We returned back to the boat ramp in the late afternoon and after dinner, the rest of the team arrived with one other special guest, Troy – a good mate who had come to wish us farewell over a beer. After a couple of quiet drinks and some discussions about the next day’s route up onto the range, we all camped by the boat ramp for the evening, finding rough campsites on the lake shore. The years of rising and falling lake levels made the whole scene pretty desolate and ugly. Despite this, the four hikers went to sleep excited in anticipation of a big trip ahead…..

Gear prep for a 10 day hike
The pre-trip pack. This would allow for up to 10 days food. I carried 3kg in camera gear and tech. Starting weight – 25kg. So much for going ‘ultralight’.
Lake Gordon launch site
Launching our trusty steeds onto Lake Gordon at Boyes Basin
Stepped Hills and Boyes Basin
Our little dinghy, left alone for the next week or so. Perched below Stepped Hills in the background.
Lake Gordon Dam Wall. We found ourselves ending up here after exploring the lake extensively.
A view towards the next days objective, The Pleiades. Little did we know how cumbersome those rocky ridgetops would be…

Day 1 – Tues 9th March 2021. 6.55km, 9hrs, 1084m ascent

We awoke by the lake shore after a pleasant sleep. The weather was overcast like the day before. It had been a warm night but a slight breeze was now up and we had beanies on as we prepared a quick breakfast before packing up the cars and loading all of our gear in the boat. We farewelled Troy who had to head back to Hobart and a bit before 8am we launched the boat and made the short trip out of Boyes Basin and across to Pokana Bay, our starting point. It was a quick trip with Ferg offering some precision navigation through the vast expanse of dead trees lining our route. Bleak would be an understatement.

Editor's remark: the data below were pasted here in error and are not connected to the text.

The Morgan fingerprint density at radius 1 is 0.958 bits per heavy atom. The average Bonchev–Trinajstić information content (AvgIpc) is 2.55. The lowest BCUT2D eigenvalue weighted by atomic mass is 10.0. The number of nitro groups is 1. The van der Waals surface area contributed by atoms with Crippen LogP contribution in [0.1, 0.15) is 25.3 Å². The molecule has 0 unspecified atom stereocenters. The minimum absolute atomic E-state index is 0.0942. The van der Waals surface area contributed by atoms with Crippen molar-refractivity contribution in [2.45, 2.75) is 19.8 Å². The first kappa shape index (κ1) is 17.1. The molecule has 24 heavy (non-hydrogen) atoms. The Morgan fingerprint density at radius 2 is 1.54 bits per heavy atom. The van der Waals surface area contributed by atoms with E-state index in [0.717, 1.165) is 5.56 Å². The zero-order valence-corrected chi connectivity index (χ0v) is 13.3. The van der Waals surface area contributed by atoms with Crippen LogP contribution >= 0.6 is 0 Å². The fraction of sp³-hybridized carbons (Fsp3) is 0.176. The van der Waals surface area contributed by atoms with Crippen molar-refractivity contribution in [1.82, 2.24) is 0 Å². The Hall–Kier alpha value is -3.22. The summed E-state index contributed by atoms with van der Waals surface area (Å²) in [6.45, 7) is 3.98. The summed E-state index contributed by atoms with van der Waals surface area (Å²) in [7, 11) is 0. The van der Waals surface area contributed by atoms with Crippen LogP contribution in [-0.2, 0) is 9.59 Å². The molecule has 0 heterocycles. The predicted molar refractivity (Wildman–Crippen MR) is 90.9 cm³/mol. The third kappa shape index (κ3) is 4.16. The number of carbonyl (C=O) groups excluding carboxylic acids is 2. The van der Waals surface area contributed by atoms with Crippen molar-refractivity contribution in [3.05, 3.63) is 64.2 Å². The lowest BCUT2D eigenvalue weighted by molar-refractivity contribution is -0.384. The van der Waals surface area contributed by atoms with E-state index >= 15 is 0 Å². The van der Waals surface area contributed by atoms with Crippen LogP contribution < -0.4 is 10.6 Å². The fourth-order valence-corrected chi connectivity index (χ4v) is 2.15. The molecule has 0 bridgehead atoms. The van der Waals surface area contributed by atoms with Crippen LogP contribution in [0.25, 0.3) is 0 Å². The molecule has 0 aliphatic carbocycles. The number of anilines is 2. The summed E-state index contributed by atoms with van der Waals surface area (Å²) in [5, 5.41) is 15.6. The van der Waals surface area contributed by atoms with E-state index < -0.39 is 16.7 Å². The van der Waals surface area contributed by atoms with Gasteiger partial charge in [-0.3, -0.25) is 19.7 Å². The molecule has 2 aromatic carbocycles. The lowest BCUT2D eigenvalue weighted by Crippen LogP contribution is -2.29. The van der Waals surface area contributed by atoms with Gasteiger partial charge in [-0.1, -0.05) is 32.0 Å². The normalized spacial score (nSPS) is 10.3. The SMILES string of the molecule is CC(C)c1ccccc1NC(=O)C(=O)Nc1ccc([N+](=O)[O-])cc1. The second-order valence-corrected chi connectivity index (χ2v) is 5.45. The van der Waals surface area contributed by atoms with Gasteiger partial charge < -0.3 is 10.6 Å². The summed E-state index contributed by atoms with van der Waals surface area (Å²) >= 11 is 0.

We arrived at the shore and after a bit of mucking around in the shallow shore and squelchy mud, in which Ferg piggy backed me to shore to keep my feet dry, we found dry land and said our farewells to our good mate Ferg. As he slowly made his way back in the boat we watched him disappear realising that we only had one way to go now. Up. With vigorous enthusiasm, we headed off along the lake bed and quickly found the low scrub that led towards the ridge we had chosen to take us up on to The Pleiades. It had been a little while between scrub bashes and in our enthusiasm, we had all donned scrub gloves, but felt over pants would be over kill. As such, it wasn’t long before our legs were scratched to bits, but we enjoyed gradually making progress and quickly gaining some elevation up a fairly steep ridge.

Back in the rhythm and having done a lot of off track walks together, the four of us found our groove and after 2.5 hours we had made it to the top of the first big climb of the day arriving at the top of the ridge which would lead us to the main Pleiades ridge line. Mist was now coming and going and and the wind blowing a bit of a chill through us. We donned our jackets and continued on, negotiating some rock outcrops that topped the ridges. As always we had to decide whether or not to follow the top of the ridge or to skirt around the sides. We chose to skirt the western side to begin with and made good progress through fairly light scrub. As we rounded the first couple of outcrops we decided to find a spot to stop for a bite to eat and after just under 4 hours of walking, we stopped in a small scrubby valley for a quick bite to eat. It had started to drizzle and we were lucky to find a very short gap in the rain for food. We looked ahead at what looked like a slightly scrubby ascent onto the main Pleiades ridge line and after lunch we were excited to tackle it and get moving as the drizzle started again.

We moved on up through the valley and it seemed to take forever to get to the top. What we thought might have taken half an hour ended up taking closer to one hour. ‘Welcome back to the South West’, I thought to myself. The rain was now becoming fairly constant and the wind was chilling things off so we tried to keep moving. At the top of the ridge, we approached the next large rocky outcrop again opting for the western side. The scrub was a little thicker here but not too bad and it wasn’t long before we were in an open button grass saddle heading towards the next clump of rocks.

This band of rock looked a bit trickier. Scrub was getting much thicker on both sides and the weather getting worse. We chose the western side again and then after a bit of sidling we found ourselves heading up on to the top of the outcrop for a clearer lead. About 2.5hours after lunch, we arrived at a small saddle in the rocks and with the wind now howling we found some shelter on the eastern side and decided to throw on some more layers of clothing. I was starting to really feel the cold! I’d been in shorts until now but quickly put on the overpants as well as a thermal and pullover under my goretex shell. I also whipped out some new waterproof gloves I had just recently received and it is incredible the difference these made so quickly! I have trialled a lot of glove systems but the Temres Showa are now my go to glove for hikes such as this!